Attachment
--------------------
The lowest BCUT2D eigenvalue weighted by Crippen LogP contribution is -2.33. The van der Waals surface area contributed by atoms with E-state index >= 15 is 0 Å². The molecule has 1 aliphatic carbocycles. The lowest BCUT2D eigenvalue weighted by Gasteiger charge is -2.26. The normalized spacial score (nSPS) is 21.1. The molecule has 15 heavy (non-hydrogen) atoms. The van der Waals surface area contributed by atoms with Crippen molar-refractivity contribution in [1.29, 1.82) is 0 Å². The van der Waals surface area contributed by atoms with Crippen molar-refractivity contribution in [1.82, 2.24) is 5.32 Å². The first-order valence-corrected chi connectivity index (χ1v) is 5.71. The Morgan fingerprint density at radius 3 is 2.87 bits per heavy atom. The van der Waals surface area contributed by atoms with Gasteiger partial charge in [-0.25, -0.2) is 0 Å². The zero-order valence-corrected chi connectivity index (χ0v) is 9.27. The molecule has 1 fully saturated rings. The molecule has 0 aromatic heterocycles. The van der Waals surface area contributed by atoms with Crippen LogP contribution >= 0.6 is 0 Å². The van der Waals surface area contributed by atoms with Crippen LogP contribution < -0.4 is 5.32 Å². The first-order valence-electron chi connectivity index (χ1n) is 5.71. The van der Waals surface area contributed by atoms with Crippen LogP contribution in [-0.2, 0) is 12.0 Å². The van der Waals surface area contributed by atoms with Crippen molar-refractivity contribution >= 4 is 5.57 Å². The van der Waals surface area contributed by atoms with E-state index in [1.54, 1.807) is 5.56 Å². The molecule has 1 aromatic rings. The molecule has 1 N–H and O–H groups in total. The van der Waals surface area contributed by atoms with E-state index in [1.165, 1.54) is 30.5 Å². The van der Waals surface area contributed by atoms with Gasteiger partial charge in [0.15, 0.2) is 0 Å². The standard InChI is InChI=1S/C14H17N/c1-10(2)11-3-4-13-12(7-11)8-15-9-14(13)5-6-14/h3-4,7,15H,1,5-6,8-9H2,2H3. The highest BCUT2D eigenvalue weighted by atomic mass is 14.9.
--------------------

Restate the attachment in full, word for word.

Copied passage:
The lowest BCUT2D eigenvalue weighted by Crippen LogP contribution is -2.33. The van der Waals surface area contributed by atoms with E-state index >= 15 is 0 Å². The molecule has 1 aliphatic carbocycles. The lowest BCUT2D eigenvalue weighted by Gasteiger charge is -2.26. The normalized spacial score (nSPS) is 21.1. The molecule has 15 heavy (non-hydrogen) atoms. The van der Waals surface area contributed by atoms with Crippen molar-refractivity contribution in [1.29, 1.82) is 0 Å². The van der Waals surface area contributed by atoms with Crippen molar-refractivity contribution in [1.82, 2.24) is 5.32 Å². The first-order valence-corrected chi connectivity index (χ1v) is 5.71. The Morgan fingerprint density at radius 3 is 2.87 bits per heavy atom. The van der Waals surface area contributed by atoms with Gasteiger partial charge in [-0.25, -0.2) is 0 Å². The zero-order valence-corrected chi connectivity index (χ0v) is 9.27. The molecule has 1 fully saturated rings. The molecule has 0 aromatic heterocycles. The van der Waals surface area contributed by atoms with Crippen LogP contribution >= 0.6 is 0 Å². The van der Waals surface area contributed by atoms with Crippen LogP contribution < -0.4 is 5.32 Å². The first-order valence-electron chi connectivity index (χ1n) is 5.71. The van der Waals surface area contributed by atoms with Crippen LogP contribution in [-0.2, 0) is 12.0 Å². The van der Waals surface area contributed by atoms with Crippen molar-refractivity contribution >= 4 is 5.57 Å². The van der Waals surface area contributed by atoms with E-state index in [1.54, 1.807) is 5.56 Å². The molecule has 1 aromatic rings. The molecule has 1 N–H and O–H groups in total. The van der Waals surface area contributed by atoms with E-state index in [1.165, 1.54) is 30.5 Å². The van der Waals surface area contributed by atoms with Gasteiger partial charge in [0.15, 0.2) is 0 Å². The standard InChI is InChI=1S/C14H17N/c1-10(2)11-3-4-13-12(7-11)8-15-9-14(13)5-6-14/h3-4,7,15H,1,5-6,8-9H2,2H3. The highest BCUT2D eigenvalue weighted by atomic mass is 14.9.